Tuesday, 25 August 2015

Cyprus begins recovery of wreckage of military plane and human remains 41 years after its crash

Cypriot authorities have started recovering the debris of a Greek military transport plane 41 years after it crashed, an official said on Monday.

Crews started an excavation of a man-made earth hill last week in search for the debris of the French-built Noratlas transport plane, which was shot down by friendly fire as it approached for landing at the now defunct Nicosia airport during the 1974 war between Cyprus and Turkey.

"Digging crews have recovered a wing of the plane and also smaller pieces, including a fuel gauge. We believe they are not far away from the main target of the digging which is the main part of the fuselage," Commissioner for Humanitarian Affairs Photis Photiou told the state radio.

Authorities believe that inside the fuselage are the remains of up to 19 Greek commandos who were killed in the crash.

They were part of a battalion which was being transported to Cyprus to reinforce the Cypriot National Guard as it was facing much superior Turkish troops who landed on the eastern Mediterranean island on July 20, 1974, in reaction to a coup by Greek army officers a week earlier.

A total of 15 Noratlas transport planes, built circa 1950, were involved in the clandestine operation.

Thirteen of the planes which took off from Crete made it to Cyprus, one landed in Rhodes and one returned to Crete.

Due to bad communications and battle confusion, the last one of the planes was fired at by Greek Cypriot soldiers at dawn on July 22, 1974. It crashed about 1 kilometer from the runaway, killing all but one of the 32 commandos and crew.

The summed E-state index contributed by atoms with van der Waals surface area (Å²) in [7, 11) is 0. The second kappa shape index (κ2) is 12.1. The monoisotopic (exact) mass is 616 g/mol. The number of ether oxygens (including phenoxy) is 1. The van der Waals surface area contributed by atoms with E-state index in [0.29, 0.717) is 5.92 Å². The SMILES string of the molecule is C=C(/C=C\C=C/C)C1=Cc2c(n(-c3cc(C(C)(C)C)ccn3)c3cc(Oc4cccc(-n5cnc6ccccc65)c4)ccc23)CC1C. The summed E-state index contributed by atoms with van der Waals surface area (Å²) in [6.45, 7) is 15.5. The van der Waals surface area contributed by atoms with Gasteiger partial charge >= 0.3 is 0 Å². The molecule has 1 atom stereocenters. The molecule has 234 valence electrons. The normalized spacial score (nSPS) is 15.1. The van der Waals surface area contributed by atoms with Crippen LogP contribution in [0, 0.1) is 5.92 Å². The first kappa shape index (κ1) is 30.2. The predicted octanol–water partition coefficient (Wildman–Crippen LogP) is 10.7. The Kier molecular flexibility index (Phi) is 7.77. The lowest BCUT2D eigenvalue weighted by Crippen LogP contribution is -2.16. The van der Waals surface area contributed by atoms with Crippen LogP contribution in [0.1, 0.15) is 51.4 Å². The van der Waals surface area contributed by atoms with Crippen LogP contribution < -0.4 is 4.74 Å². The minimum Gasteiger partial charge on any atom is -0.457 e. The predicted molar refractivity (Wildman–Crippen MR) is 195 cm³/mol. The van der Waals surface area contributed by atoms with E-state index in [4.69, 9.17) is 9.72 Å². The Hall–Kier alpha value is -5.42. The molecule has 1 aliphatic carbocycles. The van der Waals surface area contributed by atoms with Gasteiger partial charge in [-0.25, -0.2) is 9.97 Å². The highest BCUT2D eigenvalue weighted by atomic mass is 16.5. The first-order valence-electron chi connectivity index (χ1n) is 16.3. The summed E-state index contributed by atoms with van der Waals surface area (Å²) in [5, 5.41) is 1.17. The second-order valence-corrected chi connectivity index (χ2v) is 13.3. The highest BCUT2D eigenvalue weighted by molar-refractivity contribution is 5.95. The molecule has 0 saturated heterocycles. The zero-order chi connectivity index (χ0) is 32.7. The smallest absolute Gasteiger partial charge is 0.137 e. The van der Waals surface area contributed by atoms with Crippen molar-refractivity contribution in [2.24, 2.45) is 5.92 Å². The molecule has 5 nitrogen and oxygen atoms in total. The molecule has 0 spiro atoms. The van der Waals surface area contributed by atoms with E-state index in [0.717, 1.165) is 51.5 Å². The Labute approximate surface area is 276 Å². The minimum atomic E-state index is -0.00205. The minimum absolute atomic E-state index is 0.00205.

Twelve bodies were recovered at the time, but the rest were buried under a mound of earth along with the debris of the plane and the crash-site was turned into a Tomb for the Fallen and a military cemetery.

Relatives of two of the other 19 commandos applied to the European Court of Human Rights demanding the return of their remains and the Cypriot government accepted an out of court settlement to try to recover the remains.

Cypriot authorities have enlisted the assistance of an expert from Australia specializing in digging in war related sites, in search of the debris and the remains of the soldiers.

"They have to proceed carefully and at slow pace as there is information that explosives were carried in the plane and they may have not exploded," said Photiou.

The only survivor of the crash, Thanasis Zefiriou, was at hand when the excavation started.

He said he managed to pry the plane door open before it was completely engulfed in flames and jumped out. He was later found unconscious by National Guard soldiers and taken to hospital.

The recovery operation is expected to be completed by November.

Relatives of the missing commandos have provided DNA to identify any remains found on the crash site.

A total of about 1,000 people, most of them Greek Cypriots, are still missing since the 1974 fighting, which ended in Turkish troops occupying about 37 per cent of Cyprus territory.

United Nations brokered negotiations for the reunification of the island are currently under way.

Tuesday 25 August 2015



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